MIAMI -- After a defiant two-hour speech in which he criticized President Bush and the U.S. military force that invaded Panama and toppled him from power, Gen. Manuel Antonio Noriega was sentenced yesterday to 40 years in prison on eight counts of drug trafficking, money laundering and racketeering.
Rejecting arguments by defense lawyers that the deposed Panamanian leader is a prisoner of war and, therefore, not subject to U.S. legal actions, Judge William M. Hoeveler said his decision was based solely on the evidence presented during the seven-month trial that concluded in April.
In that trial, Noriega became the first head of state to be convicted of criminal charges in a U.S. court.
"The politics, in this case, were not a part of the case," Judge Hoeveler said. He ordered that Noriega be handed over to the custody of the attorney general.
Judge Hoeveler imposed sentences of 20 years each on two counts, and ordered that they be served concurrently; then 15 years each on five counts, also to be served concurrently; and 5 years more on one count.
In addition, the judge imposed a fine of $100 on Noriega, who was convicted, in essence, of accepting millions of dollars in bribes for allowing the Medellin drug cartel of Colombia to ship huge amounts of cocaine through his country. He also ordered Noriega to serve three years of special probation if released.
Noriega, 58, faced a maximum sentence of 120 years in prison without parole. He now will be eligible for parole after 25 years.
The sentence was imposed after a long and rambling oration by Noriega, who had remained silent throughout his trial. Speaking in Spanish yesterday, Noriega steadfastly refused to ask the court for mercy.
Quoting figures such as Socrates, the prophet Jeremiah, Chinese philosopher Laotzu and Hillary Clinton, the general described himself as the victim of a U.S. plot to turn his country into a colony and he complained that he had not received a fair trial.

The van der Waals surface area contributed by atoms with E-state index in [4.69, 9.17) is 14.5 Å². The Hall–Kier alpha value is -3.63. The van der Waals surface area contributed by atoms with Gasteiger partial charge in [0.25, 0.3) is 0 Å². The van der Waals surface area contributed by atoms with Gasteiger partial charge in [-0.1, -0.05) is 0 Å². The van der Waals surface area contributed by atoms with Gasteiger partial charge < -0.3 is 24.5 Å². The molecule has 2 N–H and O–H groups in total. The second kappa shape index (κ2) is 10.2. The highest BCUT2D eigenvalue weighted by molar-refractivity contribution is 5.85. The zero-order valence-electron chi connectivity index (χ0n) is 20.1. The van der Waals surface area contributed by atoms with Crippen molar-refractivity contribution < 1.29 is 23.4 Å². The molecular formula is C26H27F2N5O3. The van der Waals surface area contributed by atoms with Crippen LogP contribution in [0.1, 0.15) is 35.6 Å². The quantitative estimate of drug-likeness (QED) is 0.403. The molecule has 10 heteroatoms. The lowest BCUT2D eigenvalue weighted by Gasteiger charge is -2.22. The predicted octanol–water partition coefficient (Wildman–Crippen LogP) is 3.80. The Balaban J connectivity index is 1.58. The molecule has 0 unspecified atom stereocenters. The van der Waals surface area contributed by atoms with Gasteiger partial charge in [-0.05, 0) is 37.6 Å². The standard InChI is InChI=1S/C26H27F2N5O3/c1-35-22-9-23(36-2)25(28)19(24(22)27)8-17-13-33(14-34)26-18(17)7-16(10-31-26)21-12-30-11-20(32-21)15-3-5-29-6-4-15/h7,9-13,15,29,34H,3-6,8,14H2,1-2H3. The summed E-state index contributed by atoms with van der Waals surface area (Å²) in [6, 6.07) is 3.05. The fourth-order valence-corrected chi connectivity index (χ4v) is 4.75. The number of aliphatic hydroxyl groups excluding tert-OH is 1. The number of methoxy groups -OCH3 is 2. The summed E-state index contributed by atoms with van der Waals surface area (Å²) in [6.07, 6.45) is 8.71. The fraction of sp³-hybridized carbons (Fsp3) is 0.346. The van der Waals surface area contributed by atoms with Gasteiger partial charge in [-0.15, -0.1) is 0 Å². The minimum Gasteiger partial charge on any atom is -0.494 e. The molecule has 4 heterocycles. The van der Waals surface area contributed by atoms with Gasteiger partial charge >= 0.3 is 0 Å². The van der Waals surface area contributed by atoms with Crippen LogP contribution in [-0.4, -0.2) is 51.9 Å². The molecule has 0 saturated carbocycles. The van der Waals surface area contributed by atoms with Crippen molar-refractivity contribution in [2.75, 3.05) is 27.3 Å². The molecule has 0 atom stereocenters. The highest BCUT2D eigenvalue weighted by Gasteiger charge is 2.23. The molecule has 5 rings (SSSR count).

"For my part, I accuse George Herbert Walker Bush of exercising his power and authority to subvert the American judicial system in order to convict me," he said near the end of his remarks.
The lead prosecutor in the case, Assistant U.S. Attorney Michael Sullivan, promptly dismissed Noriega's comments as "a farce" and "a diatribe."
Jon May, one of Noriega's lawyers, said Noriega had decided to give the speech rather than "to plead, to admit guilt, to grovel in front of the United States."
Mr. May said that he and the lead defense lawyer, Frank A. Rubino, had told Noriega he should expect a sentence of 35 to 40 years and that Mr. Hoeveler's decision did not surprise Noriega.
"He took it with the usual stoicism and reserve," Mr. May said of his client's reaction. "He took it like a general; he took it like a man."
Noriega appeared to regard his chance to speak before sentencing as an opportunity to make assertions about U.S. intelligence activities in Latin America that he said he would have presented as evidence at trial but that had been suppressed.
He spoke several times of what he described as secret U.S. intelligence operations, including a plot to kill the Shah of Iran when he was in exile in Panama in 1979 so that the Ayatollah Ruhollah Khomeini would order the release of U.S. hostages who were then being held in Tehran.
But the prosecution eventually moved to quash that part of Noriega's statement.